South Africans are choosing nontraditional methods like stokvels and burial societies
Lihle Z Mtshali
Lihle Z Mtshali
Analysts and the financial services sector say South Africans lack a savings culture, but a new Old Mutual study says consumers are merely choosing nontraditional forms of saving that were previously not measured.
The research into the country's savings levels found that an increasing amount of cash going into savings is more often put into residential property and other savings mechanisms, such as stokvels and burial societies, than traditional financial services, such as bank accounts and unit trusts.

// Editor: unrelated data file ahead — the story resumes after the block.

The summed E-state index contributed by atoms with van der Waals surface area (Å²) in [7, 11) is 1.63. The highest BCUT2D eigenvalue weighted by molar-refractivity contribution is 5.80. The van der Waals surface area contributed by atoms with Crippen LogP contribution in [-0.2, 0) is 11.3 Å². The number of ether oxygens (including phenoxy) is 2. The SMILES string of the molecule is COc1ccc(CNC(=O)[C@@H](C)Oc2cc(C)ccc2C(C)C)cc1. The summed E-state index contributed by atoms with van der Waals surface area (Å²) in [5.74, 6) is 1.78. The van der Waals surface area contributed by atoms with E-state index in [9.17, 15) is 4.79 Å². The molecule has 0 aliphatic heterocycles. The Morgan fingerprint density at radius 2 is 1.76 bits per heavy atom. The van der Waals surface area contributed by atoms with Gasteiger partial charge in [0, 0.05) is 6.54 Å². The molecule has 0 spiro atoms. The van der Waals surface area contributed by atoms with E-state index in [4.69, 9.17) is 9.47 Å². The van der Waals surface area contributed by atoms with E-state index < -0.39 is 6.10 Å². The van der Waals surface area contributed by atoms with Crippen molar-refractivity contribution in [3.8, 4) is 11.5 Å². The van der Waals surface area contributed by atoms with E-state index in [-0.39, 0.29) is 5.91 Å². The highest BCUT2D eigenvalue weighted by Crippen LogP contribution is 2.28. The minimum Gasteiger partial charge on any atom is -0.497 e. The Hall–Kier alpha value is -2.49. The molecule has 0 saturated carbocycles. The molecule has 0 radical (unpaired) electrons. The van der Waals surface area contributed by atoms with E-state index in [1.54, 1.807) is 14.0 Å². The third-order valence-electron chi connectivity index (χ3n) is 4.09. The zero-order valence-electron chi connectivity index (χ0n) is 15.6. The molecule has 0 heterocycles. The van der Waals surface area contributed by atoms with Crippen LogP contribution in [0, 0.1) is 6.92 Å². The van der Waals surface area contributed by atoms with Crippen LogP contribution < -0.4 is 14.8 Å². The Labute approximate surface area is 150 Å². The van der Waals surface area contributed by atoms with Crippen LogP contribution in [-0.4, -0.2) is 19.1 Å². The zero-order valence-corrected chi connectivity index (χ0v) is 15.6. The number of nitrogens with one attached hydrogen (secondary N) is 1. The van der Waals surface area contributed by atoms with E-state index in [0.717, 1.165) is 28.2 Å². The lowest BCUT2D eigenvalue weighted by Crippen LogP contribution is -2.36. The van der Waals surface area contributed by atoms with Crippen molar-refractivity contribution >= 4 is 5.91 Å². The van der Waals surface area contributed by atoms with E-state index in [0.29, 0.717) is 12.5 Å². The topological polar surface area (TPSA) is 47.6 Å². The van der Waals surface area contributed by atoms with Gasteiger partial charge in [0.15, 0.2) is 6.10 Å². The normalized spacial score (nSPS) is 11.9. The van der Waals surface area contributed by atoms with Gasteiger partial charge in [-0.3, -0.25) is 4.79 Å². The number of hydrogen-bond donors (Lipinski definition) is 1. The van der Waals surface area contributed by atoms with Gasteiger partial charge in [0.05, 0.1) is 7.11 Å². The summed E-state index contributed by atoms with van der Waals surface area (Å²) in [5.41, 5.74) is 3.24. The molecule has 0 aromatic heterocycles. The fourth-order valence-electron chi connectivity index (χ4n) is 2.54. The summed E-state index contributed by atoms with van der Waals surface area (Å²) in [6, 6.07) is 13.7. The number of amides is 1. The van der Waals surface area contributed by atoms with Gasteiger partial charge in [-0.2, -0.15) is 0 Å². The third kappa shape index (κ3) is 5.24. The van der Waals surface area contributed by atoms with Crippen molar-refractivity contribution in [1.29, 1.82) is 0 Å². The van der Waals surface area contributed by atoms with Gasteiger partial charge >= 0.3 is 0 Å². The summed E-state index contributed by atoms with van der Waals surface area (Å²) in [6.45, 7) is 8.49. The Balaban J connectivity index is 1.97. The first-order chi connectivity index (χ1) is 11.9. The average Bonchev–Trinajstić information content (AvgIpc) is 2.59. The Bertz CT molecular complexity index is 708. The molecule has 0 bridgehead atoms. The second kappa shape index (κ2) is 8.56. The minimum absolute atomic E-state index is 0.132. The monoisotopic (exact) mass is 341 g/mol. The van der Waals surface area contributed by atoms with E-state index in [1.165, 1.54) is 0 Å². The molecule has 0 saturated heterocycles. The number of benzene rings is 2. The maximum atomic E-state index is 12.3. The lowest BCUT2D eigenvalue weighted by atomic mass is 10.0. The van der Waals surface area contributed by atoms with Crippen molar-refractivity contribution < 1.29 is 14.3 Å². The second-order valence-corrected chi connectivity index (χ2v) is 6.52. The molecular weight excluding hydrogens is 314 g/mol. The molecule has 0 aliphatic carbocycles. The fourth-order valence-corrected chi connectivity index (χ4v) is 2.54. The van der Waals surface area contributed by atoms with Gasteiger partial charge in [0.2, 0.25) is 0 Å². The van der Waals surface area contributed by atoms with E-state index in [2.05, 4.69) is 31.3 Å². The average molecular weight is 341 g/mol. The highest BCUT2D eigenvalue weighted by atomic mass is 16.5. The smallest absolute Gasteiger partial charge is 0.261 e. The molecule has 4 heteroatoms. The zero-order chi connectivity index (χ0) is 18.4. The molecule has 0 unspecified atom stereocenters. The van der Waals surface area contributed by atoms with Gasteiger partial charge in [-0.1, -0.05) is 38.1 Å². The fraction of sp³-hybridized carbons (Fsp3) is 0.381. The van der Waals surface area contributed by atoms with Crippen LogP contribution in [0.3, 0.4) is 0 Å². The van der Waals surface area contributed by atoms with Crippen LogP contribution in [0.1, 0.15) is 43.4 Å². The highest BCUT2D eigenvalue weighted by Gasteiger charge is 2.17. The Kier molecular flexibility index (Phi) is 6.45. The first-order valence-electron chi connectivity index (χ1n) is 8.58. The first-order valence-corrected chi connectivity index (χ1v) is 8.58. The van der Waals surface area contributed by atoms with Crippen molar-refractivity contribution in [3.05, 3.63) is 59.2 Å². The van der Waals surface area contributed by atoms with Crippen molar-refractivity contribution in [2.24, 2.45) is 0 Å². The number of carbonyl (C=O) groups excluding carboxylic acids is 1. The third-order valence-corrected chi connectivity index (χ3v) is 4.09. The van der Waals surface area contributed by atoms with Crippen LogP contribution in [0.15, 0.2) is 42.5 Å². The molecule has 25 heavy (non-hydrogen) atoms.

Total stock in traditional savings had increased by 12percent over the past decade to 2006, said Derrick Msibi, executive director at Old Mutual Investment Group South Africa.
Nontraditional savings increased from 13percent to 18percent of total adjusted savings between 1996 and 2006.
"There is a pool of savings in this country, but the rate is not growing fast enough," said Msibi.
South Africa's rate of savings of 1percent is low when compared to the global benchmark of 5percent.
While people have been earning more in the past 10 years, there is also a strong culture of consumption, which has resulted in the net personal saving ratio falling to less than zero and the increase of total debt.
Old Mutual managing director Paul Hanratty said South Africa's household balance sheets were not in distress because "the net wealth effect experienced over the past few years has outstripped the amount of borrowing they have had".
Hanratty said consumers were not necessarily extravagant and wasting money on cars and luxury goods but that most had taken advantage of booming house prices.